The marker will stand as a reminder that these Hungarian immigrants, once designated “alien enemies,” improved their community and local economy, served their new country in times of war, and made Terre Haute a more vibrant and diverse city. Immigrants revitalize local economies and make communities stronger, according to the National Academy of Sciences (NAS).  The story of the contributions made by Terre Haute’s Hungarian community is a good reminder for us today as newcomers from other countries look to make Indiana their new home.
Further Contextual Reading:
Susan Papp and Joe Esterhaus, Hungarian Americans and Their Communities of Cleveland (Cleveland State University, 2010), electronic edition accessed Press Books at the Michael Schwartz Library, https://pressbooks.ulib.csuohio.edu/hungarian-americans-and-their-communities-of-cleveland/.
 Howard Zinn interviewed by Sharon Basco, July 3, 2002, HowardZinn.org.
 Leslie Konnyu, Hungarians in the U.S.A.: An Immigration Study (St. Louis, MO: American Hungarian Review), 1967, 22, Archive.org.
”Foreigners in Indiana,” Bedford Weekly Mail, May 17, 1907, 3, Newspapers.com; Department of Commerce and Labor, Thirteenth Census of the United States Taken in the Year 1910: Statistics for Indiana (Washington: Government Printing Office, 1913), 598, 614, census.gov.
 Table: “Fatal Accidents in Vigo County,” and Table: “Serious Accidents in Vigo County,” in “Summary of Accidents, 1913,” Second Annual Report of the State Bureau of Inspection (Indianapolis: Wm. B. Burford, State Printer, 1914), 404-06, HathiTrust.
“Dead Hungarians,” Crawfordsville Weekly Journal, April 4, 1891, 5, Hoosier State Chronicles; “Many Killed by Bursting Boilers,” Pittsburg Press, December 20, 1901, 1, Newspapers.com; “Fifty Bodies Still in Mine,” Miners Journal, January 29, 1904, 1, Newspapers.com; Beverly N. Sparks, “Brave Rescuers at the Darr Mine Face to Face with Awful Death” and C. H. Gillespie, “Disaster Blamed on Company,” Pittsburg Press, December 22, 1907, 1, Newspapers.com; “Nine More Bodies Taken from Monongah Mines Making the Total Recovered 52,” Daily Telegram, December 9, 1907, 1, Newspapers.com.
 R. L. Polk and Co’s Terre Haute City Directory 1912-1913 (Terre Haute: Moore-Langen Printing Co., 1912), 66, AncestryLibrary.com; R. L. Polk and Co’s Terre Haute City Directory 1915-1916 (Terre Haute: Moore-Langen Printing Co., 1915), 222, AncestryLibrary.com; “Notes of Local Lodges,” Terre Haute Daily Tribune, December 14, 1914, 9, Hoosier State Chronicles; “Hungarians Elect,” Terre Haute Daily Tribune, December 7, 1915, 6, Hoosier State Chronicles; “Hungarian Benefit Society Enjoys Outing,” Terre Haute Daily Tribune, June 18, 1916, 9, Hoosier State Chronicles.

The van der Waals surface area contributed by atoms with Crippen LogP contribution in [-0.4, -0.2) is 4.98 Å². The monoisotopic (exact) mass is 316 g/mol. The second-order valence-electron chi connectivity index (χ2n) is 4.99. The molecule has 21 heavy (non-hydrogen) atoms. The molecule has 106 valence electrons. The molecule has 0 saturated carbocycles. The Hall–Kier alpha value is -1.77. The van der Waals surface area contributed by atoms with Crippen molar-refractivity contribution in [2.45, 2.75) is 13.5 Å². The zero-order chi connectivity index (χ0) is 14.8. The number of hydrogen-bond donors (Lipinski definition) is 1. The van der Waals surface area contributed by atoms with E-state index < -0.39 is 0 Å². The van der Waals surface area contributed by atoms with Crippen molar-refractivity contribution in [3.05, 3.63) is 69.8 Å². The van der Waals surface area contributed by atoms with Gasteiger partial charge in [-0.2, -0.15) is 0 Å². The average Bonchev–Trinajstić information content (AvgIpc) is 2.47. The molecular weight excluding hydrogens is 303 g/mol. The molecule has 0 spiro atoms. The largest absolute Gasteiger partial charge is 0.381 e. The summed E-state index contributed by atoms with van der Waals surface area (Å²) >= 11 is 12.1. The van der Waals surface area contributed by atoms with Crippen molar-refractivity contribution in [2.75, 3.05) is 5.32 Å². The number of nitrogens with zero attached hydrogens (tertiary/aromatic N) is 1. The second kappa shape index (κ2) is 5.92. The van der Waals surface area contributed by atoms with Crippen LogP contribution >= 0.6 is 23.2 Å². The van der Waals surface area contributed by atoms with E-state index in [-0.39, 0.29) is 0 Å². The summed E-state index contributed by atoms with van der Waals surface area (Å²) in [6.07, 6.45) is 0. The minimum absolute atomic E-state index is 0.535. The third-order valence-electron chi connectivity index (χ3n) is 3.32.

“Hungarian Aid Society Elects,” Terre Haute Daily Tribune, December 20, 1914, 5, Hoosier State Chronicles.
 Declaration of Independence, transcription, July 4, 1776, Founding Documents, National Archives, https://www.archives.gov/founding-docs/declaration-transcript.
 “Hungarian Branches,” Indiana Socialist Party Bulletin, July 1, 1913, 2, Hoosier State Chronicles; “Federal Authorities Probe Clinton Case,” Terre Haute Daily Tribune, June 14, 1919, 1, Hoosier State Chronicles; “Now on Trail of East Chicago Reds,” Indianapolis News, October 13, 1919, 1, Hoosier State Chronicles; “Issues Injunction Against Molders,” Indianapolis Star, Mary 26, 1923, 5, Newspapers.com; “Labor Troubles Ripe in Three Indiana Cities,” Hammond Times, August 17, 1935, 6, Newspapers.com.
 Miklos Szantho, Magyarok a Nagyvilágban (Budapest: Kossuth Könyvkiadó, 1970), 66 in Susan Papp and Joe Esterhaus, Hungarian Americans and Their Communities of Cleveland (Cleveland State University, 2010), electronic edition accessed Press Books at the Michael Schwartz Library, https://pressbooks.ulib.csuohio.edu/hungarian-americans-and-their-communities-of-cleveland/.
 “Eleven Wounded,” Daily Press (Newport News, VA), March 31, 1909, 1, Chronicling America, Library of Congress; “Mine Is Threatened,” Winchester News (KY), March 31, 1909, 5, Chronicling America, Library of Congress; “Threatened War between Miners Not So Critical,” Richmond Palladium and Sun-Telegram, March 31, 1909, 2, Hoosier State Chronicles.
 “The Great Immigration,” Section II: Hungarians in America in Hungarian Americans and Their Communities of Cleveland, pressbooks.ulib.csuohio.edu.
”Eleven Wounded,” Daily Press (Newport News, VA), March 31, 1909, 1, Chronicling America, Library of Congress.